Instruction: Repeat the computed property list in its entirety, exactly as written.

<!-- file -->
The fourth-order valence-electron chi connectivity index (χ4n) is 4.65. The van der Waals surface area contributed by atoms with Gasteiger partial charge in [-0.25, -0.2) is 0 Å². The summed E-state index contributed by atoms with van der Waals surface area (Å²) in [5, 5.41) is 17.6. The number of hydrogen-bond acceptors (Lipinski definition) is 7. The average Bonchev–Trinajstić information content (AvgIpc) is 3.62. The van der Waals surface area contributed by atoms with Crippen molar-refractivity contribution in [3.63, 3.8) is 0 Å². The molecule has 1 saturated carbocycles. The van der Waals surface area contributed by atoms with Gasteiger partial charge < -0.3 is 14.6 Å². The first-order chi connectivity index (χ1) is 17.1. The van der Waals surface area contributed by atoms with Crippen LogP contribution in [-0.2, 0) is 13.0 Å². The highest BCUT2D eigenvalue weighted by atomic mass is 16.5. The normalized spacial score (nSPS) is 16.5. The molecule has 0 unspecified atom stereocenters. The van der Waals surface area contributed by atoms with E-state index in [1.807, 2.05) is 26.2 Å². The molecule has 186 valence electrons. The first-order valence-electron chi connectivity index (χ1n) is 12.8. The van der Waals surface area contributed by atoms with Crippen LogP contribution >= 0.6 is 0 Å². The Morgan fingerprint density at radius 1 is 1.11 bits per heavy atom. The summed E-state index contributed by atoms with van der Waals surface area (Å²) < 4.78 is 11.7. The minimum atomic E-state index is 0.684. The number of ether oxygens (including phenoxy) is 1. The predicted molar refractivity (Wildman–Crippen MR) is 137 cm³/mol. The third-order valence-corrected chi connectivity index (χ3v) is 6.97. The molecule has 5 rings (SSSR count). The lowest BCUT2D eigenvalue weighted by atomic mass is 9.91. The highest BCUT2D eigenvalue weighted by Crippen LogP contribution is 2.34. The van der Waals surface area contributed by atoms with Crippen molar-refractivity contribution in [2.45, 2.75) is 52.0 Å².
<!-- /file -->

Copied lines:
The fourth-order valence-electron chi connectivity index (χ4n) is 4.65. The van der Waals surface area contributed by atoms with Gasteiger partial charge in [-0.25, -0.2) is 0 Å². The summed E-state index contributed by atoms with van der Waals surface area (Å²) in [5, 5.41) is 17.6. The number of hydrogen-bond acceptors (Lipinski definition) is 7. The average Bonchev–Trinajstić information content (AvgIpc) is 3.62. The van der Waals surface area contributed by atoms with Crippen molar-refractivity contribution in [3.63, 3.8) is 0 Å². The molecule has 1 saturated carbocycles. The van der Waals surface area contributed by atoms with Gasteiger partial charge < -0.3 is 14.6 Å². The first-order chi connectivity index (χ1) is 17.1. The van der Waals surface area contributed by atoms with Crippen LogP contribution in [-0.2, 0) is 13.0 Å². The highest BCUT2D eigenvalue weighted by atomic mass is 16.5. The normalized spacial score (nSPS) is 16.5. The molecule has 0 unspecified atom stereocenters. The van der Waals surface area contributed by atoms with E-state index in [1.807, 2.05) is 26.2 Å². The molecule has 186 valence electrons. The first-order valence-electron chi connectivity index (χ1n) is 12.8. The van der Waals surface area contributed by atoms with Crippen LogP contribution >= 0.6 is 0 Å². The Morgan fingerprint density at radius 1 is 1.11 bits per heavy atom. The summed E-state index contributed by atoms with van der Waals surface area (Å²) < 4.78 is 11.7. The minimum atomic E-state index is 0.684. The number of ether oxygens (including phenoxy) is 1. The predicted molar refractivity (Wildman–Crippen MR) is 137 cm³/mol. The third-order valence-corrected chi connectivity index (χ3v) is 6.97. The molecule has 5 rings (SSSR count). The lowest BCUT2D eigenvalue weighted by atomic mass is 9.91. The highest BCUT2D eigenvalue weighted by Crippen LogP contribution is 2.34. The van der Waals surface area contributed by atoms with Crippen molar-refractivity contribution in [2.45, 2.75) is 52.0 Å².